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Client Update: Victorian Government proposes reforms to reserve domestic gas production

7 June 2017

In brief: The Victorian Government has today proposed significant gas market reforms, primarily involving the introduction of a temporary cap on the export of gas, in order to facilitate the reservation of domestic gas production for domestic supply. The proposed reforms are aimed at reducing domestic gas prices, preserving jobs in the industry and ensuring the security of supply for Victorian homes and businesses. Partner Igor Bogdanich (view CV) and Lawyer Darcy McLennan report.

How does it affect you?

  • The Victorian Government is calling for a 'tough, temporary cap' on the amount of gas that can be exported.
  • While the reforms have been announced, details as to how and when the cap on export would work do not appear to have been released by the Victorian Government.


In announcing these proposed reforms, the Andrews Government highlighted what it sees as a 'major market failure' involving substantial proportions of domestically produced gas being exported, leading to local businesses reporting difficulties in accessing gas supply. The Government's press release cited that it is currently 'cheaper to buy Australian gas in Japan than it is in Victoria'. 

The Victorian Government also acknowledged the Federal Government's recently announced plan to place export controls on major liquefied natural gas (LNG) exporters as part of its Australian Domestic Gas Security Mechanism. While suggesting that the Federal Government's plans are a step in the right direction, Victorian Minister for Energy, Environment and Climate Change Lily D'Ambrosio stated that they 'don't go far enough, soon enough'. Please see our Client Update: Budget measures to increase gas supply for more information on the Federal Government's recent action in this area.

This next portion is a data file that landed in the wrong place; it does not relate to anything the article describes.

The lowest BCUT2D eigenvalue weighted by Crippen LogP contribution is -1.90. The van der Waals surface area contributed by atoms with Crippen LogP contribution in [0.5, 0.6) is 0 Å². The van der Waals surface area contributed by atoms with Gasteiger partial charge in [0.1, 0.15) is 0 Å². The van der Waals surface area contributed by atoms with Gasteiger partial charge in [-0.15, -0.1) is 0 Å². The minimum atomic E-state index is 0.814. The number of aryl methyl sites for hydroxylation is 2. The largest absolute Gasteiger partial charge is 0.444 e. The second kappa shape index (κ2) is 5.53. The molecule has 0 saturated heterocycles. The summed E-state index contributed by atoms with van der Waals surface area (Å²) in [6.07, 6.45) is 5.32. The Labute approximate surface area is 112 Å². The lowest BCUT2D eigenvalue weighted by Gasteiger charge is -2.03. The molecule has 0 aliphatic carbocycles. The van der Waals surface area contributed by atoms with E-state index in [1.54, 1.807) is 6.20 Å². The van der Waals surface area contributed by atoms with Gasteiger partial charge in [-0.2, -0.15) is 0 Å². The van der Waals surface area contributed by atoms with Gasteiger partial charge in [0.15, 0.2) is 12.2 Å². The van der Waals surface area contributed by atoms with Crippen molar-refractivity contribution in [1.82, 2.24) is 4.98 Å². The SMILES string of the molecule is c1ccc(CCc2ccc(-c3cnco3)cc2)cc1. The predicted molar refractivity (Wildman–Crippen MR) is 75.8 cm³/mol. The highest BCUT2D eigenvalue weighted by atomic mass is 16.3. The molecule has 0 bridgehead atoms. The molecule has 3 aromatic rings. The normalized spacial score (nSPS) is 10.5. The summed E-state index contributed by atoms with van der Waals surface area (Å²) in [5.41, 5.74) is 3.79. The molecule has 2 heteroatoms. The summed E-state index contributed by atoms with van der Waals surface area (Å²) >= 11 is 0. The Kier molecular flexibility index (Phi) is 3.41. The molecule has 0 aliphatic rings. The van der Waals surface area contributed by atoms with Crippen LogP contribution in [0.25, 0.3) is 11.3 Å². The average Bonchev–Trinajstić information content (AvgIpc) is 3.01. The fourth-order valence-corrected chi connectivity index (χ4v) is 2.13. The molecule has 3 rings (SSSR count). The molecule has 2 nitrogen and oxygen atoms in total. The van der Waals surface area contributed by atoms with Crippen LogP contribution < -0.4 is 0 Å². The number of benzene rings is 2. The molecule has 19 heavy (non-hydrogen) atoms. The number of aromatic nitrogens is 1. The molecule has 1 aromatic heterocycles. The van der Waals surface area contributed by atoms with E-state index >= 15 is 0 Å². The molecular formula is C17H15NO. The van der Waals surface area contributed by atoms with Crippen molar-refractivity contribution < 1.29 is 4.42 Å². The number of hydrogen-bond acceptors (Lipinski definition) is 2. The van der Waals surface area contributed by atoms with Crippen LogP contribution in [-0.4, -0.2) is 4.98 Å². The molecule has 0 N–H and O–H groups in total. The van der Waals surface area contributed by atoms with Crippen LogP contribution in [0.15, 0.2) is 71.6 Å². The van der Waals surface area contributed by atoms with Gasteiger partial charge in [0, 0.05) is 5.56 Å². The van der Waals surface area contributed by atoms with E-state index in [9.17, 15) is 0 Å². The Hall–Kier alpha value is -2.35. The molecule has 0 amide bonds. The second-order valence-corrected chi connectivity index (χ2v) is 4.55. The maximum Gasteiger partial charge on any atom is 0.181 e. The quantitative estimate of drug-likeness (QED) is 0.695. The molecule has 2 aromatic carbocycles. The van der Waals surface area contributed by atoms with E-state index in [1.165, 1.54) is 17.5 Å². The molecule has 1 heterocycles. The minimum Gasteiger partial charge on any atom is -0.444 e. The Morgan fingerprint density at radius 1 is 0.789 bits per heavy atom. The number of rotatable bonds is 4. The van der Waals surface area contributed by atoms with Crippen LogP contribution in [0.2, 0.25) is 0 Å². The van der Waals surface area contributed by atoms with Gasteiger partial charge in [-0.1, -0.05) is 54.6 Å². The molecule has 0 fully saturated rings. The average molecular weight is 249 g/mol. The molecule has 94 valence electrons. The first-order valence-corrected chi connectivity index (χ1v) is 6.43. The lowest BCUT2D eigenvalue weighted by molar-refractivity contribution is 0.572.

The Government's press release does not refer to the ongoing moratoria on all onshore gas exploration and development in Victoria.1

What are the proposed reforms?

The proposed reforms include:

  • a 'tough, temporary cap' on the volumes of gas that are allowed to be exported overseas, with the aim of protecting the needs of local Victorian consumers and businesses;
  • subsidies and co-investments for energy efficiency measures; and
  • increased powers and oversight being afforded to the Australian Competition and Consumer Commission (ACCC) in respect of relevant markets.

In addition, the Andrews Government noted that it is also considering the development of an LNG import terminal in Victoria. This proposal will be examined at the Council of Australian Governments meeting in Hobart later this week.


The details of these proposed reforms are yet to be seen, including the mechanism to determine how and when the cap on exports would apply, as well as the extent of the cap in terms of the volume of gas that companies will be allowed to export. 

Further detail is also required in relation to the reforms proposed to Government investment in and subsidisation of energy efficiency measures, as well as the proposed heightened powers of the ACCC. No indication was provided in today's press release as to when further detail in relation to the proposed cap might be developed or published, and whether industry feedback would be sought.

  1. Unconventional gas exploration and development is banned permanently in Victoria, while conventional onshore gas exploration and development is subject to a moratorium until 30 June 2020.

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